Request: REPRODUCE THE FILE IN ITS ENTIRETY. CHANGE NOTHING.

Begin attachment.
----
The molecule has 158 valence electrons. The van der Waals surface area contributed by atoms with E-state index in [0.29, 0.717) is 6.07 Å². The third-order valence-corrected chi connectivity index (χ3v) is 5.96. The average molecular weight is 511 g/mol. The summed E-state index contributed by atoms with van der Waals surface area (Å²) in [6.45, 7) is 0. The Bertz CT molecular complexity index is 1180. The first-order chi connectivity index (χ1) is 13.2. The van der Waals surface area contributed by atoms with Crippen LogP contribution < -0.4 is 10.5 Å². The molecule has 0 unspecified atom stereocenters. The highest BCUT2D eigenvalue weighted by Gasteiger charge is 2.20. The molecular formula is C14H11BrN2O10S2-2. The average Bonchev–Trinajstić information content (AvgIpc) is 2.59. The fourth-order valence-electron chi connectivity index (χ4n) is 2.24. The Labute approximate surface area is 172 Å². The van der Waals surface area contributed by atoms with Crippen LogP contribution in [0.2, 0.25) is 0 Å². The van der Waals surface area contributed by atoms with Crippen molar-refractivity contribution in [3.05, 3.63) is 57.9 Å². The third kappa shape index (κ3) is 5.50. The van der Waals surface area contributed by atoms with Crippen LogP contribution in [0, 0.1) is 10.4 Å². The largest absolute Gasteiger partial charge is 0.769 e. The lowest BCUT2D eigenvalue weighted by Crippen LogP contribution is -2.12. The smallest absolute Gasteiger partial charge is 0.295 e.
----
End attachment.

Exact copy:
The molecule has 158 valence electrons. The van der Waals surface area contributed by atoms with E-state index in [0.29, 0.717) is 6.07 Å². The third-order valence-corrected chi connectivity index (χ3v) is 5.96. The average molecular weight is 511 g/mol. The summed E-state index contributed by atoms with van der Waals surface area (Å²) in [6.45, 7) is 0. The Bertz CT molecular complexity index is 1180. The first-order chi connectivity index (χ1) is 13.2. The van der Waals surface area contributed by atoms with Crippen LogP contribution < -0.4 is 10.5 Å². The molecule has 0 unspecified atom stereocenters. The highest BCUT2D eigenvalue weighted by Gasteiger charge is 2.20. The molecular formula is C14H11BrN2O10S2-2. The average Bonchev–Trinajstić information content (AvgIpc) is 2.59. The fourth-order valence-electron chi connectivity index (χ4n) is 2.24. The Labute approximate surface area is 172 Å². The van der Waals surface area contributed by atoms with Crippen LogP contribution in [0.2, 0.25) is 0 Å². The van der Waals surface area contributed by atoms with Crippen molar-refractivity contribution in [3.05, 3.63) is 57.9 Å². The third kappa shape index (κ3) is 5.50. The van der Waals surface area contributed by atoms with Crippen LogP contribution in [0, 0.1) is 10.4 Å². The largest absolute Gasteiger partial charge is 0.769 e. The lowest BCUT2D eigenvalue weighted by Crippen LogP contribution is -2.12. The smallest absolute Gasteiger partial charge is 0.295 e.